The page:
All programming assignments must be submitted by 23:00 on the due date. C++ programming assignments must be compiled using g++ on Unix and will be collected electronically using the automated CASS assignment collection system. Late assignments cannot be accepted. Sorry, in the interest of fairness, exceptions cannot be made.

Programming assignments will account for a total of approximately 40%.


All information for laboratory/tutorial assignments is at

Laboratory/tutorial assignments will be due Monday of the week after they are announced at 23:00. Laboratory/tutorial assignments must be in C++ on Unix and will be collected electronically using the automated CASS assignment collection system. Late assignments cannot be accepted. Sorry, in the interest of fairness, exceptions cannot be made.

You will also have the option to turn in your laboratory/tutorial assignments in lab by demonstrating to the TA. This will also give you an opportunity to get an early indication of whether your assignment is correct. If not, you may still decide to fix it, and then wait until the Monday 23:00 CASS collection to turn in your assignment.

There will be up to 10 laboratory/tutorial assignments, which in total will count for approximately 10%.


Date Wk Event Paradigm Topic Notes Reading Assignments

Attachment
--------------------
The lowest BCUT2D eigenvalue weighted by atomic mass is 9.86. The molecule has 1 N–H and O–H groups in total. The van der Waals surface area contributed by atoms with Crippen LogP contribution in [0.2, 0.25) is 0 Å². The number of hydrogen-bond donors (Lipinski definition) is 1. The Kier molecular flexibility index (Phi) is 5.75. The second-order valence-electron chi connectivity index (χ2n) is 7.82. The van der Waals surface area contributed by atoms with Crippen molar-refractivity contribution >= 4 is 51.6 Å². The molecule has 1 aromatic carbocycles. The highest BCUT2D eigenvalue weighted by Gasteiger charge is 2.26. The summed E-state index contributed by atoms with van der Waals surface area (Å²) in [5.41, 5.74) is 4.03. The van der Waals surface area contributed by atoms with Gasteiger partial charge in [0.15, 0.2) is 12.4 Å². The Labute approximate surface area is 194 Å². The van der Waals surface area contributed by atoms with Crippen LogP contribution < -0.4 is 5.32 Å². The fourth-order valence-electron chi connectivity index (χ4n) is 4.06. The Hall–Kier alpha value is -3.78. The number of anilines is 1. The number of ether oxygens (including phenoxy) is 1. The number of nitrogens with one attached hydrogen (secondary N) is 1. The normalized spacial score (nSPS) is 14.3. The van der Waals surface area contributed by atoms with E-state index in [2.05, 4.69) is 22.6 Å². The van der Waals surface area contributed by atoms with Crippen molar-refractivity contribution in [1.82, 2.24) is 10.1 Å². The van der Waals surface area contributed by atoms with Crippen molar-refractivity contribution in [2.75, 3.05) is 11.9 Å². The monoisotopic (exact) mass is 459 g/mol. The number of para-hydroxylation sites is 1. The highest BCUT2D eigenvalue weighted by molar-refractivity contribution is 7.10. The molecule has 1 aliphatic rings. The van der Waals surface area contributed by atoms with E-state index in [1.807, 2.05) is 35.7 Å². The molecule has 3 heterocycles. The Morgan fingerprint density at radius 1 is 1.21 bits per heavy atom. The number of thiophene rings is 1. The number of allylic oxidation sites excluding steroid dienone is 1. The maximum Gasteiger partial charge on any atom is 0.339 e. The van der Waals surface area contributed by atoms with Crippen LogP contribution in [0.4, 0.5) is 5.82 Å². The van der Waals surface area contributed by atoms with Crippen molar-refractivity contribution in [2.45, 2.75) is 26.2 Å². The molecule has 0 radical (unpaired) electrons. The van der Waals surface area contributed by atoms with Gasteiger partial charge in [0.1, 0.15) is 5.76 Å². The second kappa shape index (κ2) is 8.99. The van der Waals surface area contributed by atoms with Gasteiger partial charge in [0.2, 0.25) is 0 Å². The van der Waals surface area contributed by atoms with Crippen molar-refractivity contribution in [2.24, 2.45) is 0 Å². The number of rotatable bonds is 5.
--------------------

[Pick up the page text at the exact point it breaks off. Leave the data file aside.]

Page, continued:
2009.02.02 1 Lecture Administrivia (honor statement, HKUST classroom conduct), Self-review (References, Const) Business Week, The Perils of JavaSchools, Bjarne Stroustrup on Educating Software Developers, V1.Ch3,
2009.02.06 1 Lecture SwEngr Introduction: C++ and software engineering (doxygen notes: Marine's, Adam's) V1.Ch1
2009.02.09 2 Lecture SwEngr Introduction: Data abstraction (YourPets2a.cpp, YourPets2b.cpp) V1.Ch2, V1.Ch4
2009.02.13 2 Lecture Procedural Declaration and definition (reverse_print.cpp, use_reverse_print.cpp, reverse_print.hpp) V1.Ch5
2009.02.16 3 Lecture StaticOO Overloading and constructors V1.Ch6
2009.02.20 3 Lecture StaticOO Destructors, Order of construction/destruction, Post Office example, argc & argv V1.Ch6
2009.02.23 4 Lecture StaticOO Inheritance: Introduction V1.Ch14
2009.02.27 4 Lecture StaticOO Inheritance: Substitution principle V1.Ch14
2009.03.02 5 Lecture Functional Project (Assignment 1): Encapsulation, s-expressions, cons lists, tagged unions, eval